Dr Disrespect takes damage: YouTube to demonetize channel over 'serious allegations'

The Dr Disrespect fallout continues.

YouTube has decided to cut monetization for the popular gaming streamer’s channel, days after he publicly admitted that he privately messaged a minor in 2017, The Times confirmed. A YouTube spokesperson said the decision comes amid “serious allegations against the creator,” and that his channel is no longer eligible to earn revenue.

The spokesperson alleged that Dr Disrespect (real name Herschel “Guy” Beahm IV) violated the terms of its Creator Responsibility Guidelines, noting that creators may face consequences if their “off-platform behavior harms our users, employees, or ecosystem.”

“While these behaviors are rare, they can cause widespread harm to the YouTube community, and potentially damage the trust among creators, users and advertisers,” the spokesperson said.

YouTube’s decision to suspend monetization on Beahm’s channel is the latest blow to his streaming career. Earlier this week, he faced backlash from the online creator community shortly after revealing that his messages with the minor were what prompted Twitch to cut ties with him four years ago.

On Tuesday Beahm, 42, tweeted a lengthy statement responding to a reports by the Verge and Bloomberg that detailed his June 2020 Twitch exit. The Verge report, citing two former Twitch employees, alleged that Beahm had used the platform’s now-defunct Whispers private messaging feature in 2017 to “exchange messages with a minor and initiate a conversation about meeting up at TwitchCon.”

Before the report’s publication, Beahm had denied the allegations by tweeting last week, “No wrongdoing was acknowledged and [Twitch] paid out the whole contract.” Amid the allegations, game studio Midnight Society announced Monday that it had parted ways with Beahm, its co-founder.

This week, the San Francisco 49ers, gaming headset company Turtle Beach and basketball game franchise “NBA 2K” also reportedly cut ties with Beahm.

On Tuesday, Beahm admitted exchanging messages with a minor in 2017, when he was 35.

“These were casual, mutual conversations that sometimes leaned too much in the direction of being inappropriate, but nothing more,” he said. “Nothing illegal happened, no pictures were shared, no crimes were committed, I never even met the individual.”

Beahm had edited the statement multiple times, according to X. In the second version, he did away with the word “minor” and swapped it with “individual.” In the most recent version, he restored “minor.” In all versions of his missive, Beahm asserted that he did not engage in criminal activity and that his feud with Twitch was a “civil dispute” that was “resolved by a settlement.”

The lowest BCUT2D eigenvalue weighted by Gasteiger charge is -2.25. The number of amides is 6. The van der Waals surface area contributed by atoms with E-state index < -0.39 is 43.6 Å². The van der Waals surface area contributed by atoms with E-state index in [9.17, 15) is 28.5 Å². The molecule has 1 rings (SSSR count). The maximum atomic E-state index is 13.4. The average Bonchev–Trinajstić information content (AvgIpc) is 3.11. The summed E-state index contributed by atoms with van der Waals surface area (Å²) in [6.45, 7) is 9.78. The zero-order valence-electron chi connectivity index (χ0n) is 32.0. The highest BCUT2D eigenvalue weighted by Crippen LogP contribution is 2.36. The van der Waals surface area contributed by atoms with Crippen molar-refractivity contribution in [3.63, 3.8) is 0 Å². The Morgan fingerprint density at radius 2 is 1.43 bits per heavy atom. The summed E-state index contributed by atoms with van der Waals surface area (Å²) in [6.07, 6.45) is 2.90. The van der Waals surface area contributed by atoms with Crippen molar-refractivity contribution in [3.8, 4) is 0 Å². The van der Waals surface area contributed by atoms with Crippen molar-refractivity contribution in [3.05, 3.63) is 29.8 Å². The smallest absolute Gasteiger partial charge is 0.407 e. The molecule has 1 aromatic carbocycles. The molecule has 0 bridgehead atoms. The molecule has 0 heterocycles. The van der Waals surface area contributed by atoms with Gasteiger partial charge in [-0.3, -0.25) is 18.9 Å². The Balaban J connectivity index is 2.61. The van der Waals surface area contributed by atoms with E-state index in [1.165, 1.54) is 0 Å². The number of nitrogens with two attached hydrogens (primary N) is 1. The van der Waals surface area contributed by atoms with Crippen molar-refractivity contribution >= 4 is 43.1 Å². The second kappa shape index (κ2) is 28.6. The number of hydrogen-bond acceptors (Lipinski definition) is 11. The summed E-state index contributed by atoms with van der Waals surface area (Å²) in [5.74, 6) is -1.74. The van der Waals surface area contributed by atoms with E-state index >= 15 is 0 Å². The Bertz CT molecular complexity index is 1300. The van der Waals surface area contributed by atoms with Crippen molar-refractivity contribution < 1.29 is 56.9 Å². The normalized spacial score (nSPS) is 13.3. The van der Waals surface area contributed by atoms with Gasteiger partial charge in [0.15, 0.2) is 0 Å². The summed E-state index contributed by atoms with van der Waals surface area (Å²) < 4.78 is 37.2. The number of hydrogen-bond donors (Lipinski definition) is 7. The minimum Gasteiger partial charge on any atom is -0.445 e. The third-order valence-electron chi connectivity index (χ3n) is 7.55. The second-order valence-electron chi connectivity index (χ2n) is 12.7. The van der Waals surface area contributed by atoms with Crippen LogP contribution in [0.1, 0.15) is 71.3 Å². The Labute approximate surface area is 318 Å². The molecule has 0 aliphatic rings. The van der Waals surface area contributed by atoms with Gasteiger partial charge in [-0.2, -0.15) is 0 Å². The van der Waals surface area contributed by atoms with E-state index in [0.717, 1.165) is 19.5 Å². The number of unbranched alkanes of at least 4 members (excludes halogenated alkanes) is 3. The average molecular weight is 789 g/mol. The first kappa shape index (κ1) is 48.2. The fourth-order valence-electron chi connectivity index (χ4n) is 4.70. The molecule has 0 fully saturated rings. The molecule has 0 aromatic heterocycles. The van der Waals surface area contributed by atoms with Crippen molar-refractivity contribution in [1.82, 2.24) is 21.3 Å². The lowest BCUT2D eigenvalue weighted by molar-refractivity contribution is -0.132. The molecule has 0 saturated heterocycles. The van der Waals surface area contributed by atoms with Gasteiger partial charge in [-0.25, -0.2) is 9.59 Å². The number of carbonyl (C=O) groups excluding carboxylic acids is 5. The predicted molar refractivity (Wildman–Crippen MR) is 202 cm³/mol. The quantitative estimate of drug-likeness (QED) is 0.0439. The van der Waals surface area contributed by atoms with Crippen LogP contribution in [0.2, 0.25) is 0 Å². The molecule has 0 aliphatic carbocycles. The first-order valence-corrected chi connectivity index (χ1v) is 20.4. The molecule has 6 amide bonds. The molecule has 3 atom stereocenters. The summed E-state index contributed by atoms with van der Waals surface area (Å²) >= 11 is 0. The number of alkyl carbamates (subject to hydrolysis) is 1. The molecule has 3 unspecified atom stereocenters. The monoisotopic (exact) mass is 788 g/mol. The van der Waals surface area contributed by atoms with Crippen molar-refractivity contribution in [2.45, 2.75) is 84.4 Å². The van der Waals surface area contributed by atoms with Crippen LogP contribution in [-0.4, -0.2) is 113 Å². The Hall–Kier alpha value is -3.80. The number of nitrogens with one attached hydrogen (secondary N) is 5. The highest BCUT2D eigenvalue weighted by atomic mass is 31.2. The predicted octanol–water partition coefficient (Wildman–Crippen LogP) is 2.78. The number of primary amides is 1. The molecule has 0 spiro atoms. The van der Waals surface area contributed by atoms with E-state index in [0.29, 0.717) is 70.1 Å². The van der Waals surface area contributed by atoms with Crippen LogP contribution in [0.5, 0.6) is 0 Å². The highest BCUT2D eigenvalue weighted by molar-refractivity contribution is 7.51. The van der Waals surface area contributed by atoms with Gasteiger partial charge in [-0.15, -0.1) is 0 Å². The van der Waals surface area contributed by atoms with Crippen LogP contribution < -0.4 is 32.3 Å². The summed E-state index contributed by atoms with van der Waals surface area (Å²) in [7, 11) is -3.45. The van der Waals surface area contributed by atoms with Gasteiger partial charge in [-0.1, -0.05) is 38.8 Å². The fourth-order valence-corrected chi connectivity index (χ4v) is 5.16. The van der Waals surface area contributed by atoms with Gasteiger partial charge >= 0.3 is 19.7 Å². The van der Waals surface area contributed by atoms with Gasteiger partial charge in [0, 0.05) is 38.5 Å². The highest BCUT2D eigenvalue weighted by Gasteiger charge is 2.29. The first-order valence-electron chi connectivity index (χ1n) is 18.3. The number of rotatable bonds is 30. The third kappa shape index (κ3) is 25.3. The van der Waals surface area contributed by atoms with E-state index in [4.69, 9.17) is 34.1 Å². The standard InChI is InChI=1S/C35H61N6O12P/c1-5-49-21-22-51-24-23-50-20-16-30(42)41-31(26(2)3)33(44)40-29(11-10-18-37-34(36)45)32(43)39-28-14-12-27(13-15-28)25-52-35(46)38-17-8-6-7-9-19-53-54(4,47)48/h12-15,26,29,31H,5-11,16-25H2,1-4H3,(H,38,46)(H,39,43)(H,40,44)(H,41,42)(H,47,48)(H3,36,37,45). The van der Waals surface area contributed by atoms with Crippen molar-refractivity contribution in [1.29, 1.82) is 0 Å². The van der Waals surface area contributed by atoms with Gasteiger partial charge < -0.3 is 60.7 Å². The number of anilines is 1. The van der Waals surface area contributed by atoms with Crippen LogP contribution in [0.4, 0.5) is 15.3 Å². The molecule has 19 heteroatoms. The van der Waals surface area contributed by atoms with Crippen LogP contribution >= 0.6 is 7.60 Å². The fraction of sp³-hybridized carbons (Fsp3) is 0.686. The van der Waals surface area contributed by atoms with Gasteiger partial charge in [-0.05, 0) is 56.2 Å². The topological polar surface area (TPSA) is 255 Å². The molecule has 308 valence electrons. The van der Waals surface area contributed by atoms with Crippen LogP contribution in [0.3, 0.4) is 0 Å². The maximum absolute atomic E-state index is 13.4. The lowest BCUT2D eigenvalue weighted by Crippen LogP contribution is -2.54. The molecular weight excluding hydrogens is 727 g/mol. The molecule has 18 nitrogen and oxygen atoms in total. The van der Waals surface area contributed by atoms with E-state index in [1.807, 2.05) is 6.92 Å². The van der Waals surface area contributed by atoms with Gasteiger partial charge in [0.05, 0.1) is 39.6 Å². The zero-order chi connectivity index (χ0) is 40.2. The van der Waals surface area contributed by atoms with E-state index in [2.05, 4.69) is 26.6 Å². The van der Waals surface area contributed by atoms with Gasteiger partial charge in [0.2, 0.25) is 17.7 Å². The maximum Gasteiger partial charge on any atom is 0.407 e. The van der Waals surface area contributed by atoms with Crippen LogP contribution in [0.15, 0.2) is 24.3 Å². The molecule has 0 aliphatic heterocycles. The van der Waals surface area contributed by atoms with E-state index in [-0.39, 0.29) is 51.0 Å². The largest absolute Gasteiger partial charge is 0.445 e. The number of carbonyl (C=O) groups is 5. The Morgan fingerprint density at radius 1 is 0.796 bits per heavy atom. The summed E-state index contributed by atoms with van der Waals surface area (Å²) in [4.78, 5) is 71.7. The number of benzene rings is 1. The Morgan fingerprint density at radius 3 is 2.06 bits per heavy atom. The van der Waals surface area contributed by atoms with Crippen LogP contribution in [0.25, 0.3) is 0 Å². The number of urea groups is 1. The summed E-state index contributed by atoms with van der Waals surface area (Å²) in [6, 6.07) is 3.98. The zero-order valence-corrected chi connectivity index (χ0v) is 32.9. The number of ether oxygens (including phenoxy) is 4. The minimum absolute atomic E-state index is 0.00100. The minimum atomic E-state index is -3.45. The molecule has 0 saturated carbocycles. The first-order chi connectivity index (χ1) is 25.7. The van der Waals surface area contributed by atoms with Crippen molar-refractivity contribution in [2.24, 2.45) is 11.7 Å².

He continued: “Now, from a moral standpoint I’ll absolutely take responsibility. I should have never entertained these conversations to begin with. That’s on me. That’s on me as an adult, a husband and a father.”

As his message went viral, fellow streamers recoiled. Popular Twitch stars, including Kai Cenat, Valkyrae, Codemiko, Hasan Piker and MoistCr1TiKaL, condemned Beahm.

“Dr Disgusting,” Valkyrae wrote.

“He was 35…. dude how do you not know that’s wrong at that age?” Codemiko shaded Beahm.

“Oh my god my boy, go take that break bro,” Cenat said during a stream Tuesday. In a snippet shared online, Cenat can be seen unfollowing Dr Disrespect on X (formerly Twitter).

“Subathon” streamer Ludwig Ahgren took a more subtle approach to addressing Beahm’s confession. He voiced support for Midnight Society and its upcoming game, noting that the studio “made the right decision and they made it quickly.” He did not name Beahm.

Nickmercs and TimTheTatMan, who have often streamed “Call of Duty” games with Beahm, both condemned their colleague. Nickmercs, who received support from Beahm amid a “Call of Duty” controversy last year, said in a video statement that Dr Disrespect’s actions were “inexcusable” and “unacceptable.”

He added: “I can’t support it. I can’t defend it.”

TimTheTatMan expressed shock at Beahm’s confession. “If he knew that was a minor and those were the messages being sent, I cannot support that. I can’t,” he said in a video, adding, “This is awful.”

Beahm addressed critics Tuesday in his expletive-laden statement and declared: “I’m no f— predator or pedophile.

“Anyone that truely [sic] knows me f— knows where I stand on those things with those types of people. F— that,” he said. “That’s a different level of disgust that I f— hate even hearing about. Don’t be labeling me as the worst of the worst with your exaggerations.”

Beahm, who previously caught heat for livestreaming inside a bathroom while attending video game showcase E3 in 2019, once touted himself as “the face of Twitch.” He told The Times in February 2020 (four months before his Twitch ban and eventual pivot to YouTube), “I want to build something legendary.”

Beahm now says he will step away for “an extended vacation with my family.” After that, he says he will return “with a heavy weight off my shoulders” — and, it seems, with fewer money-making opportunities.

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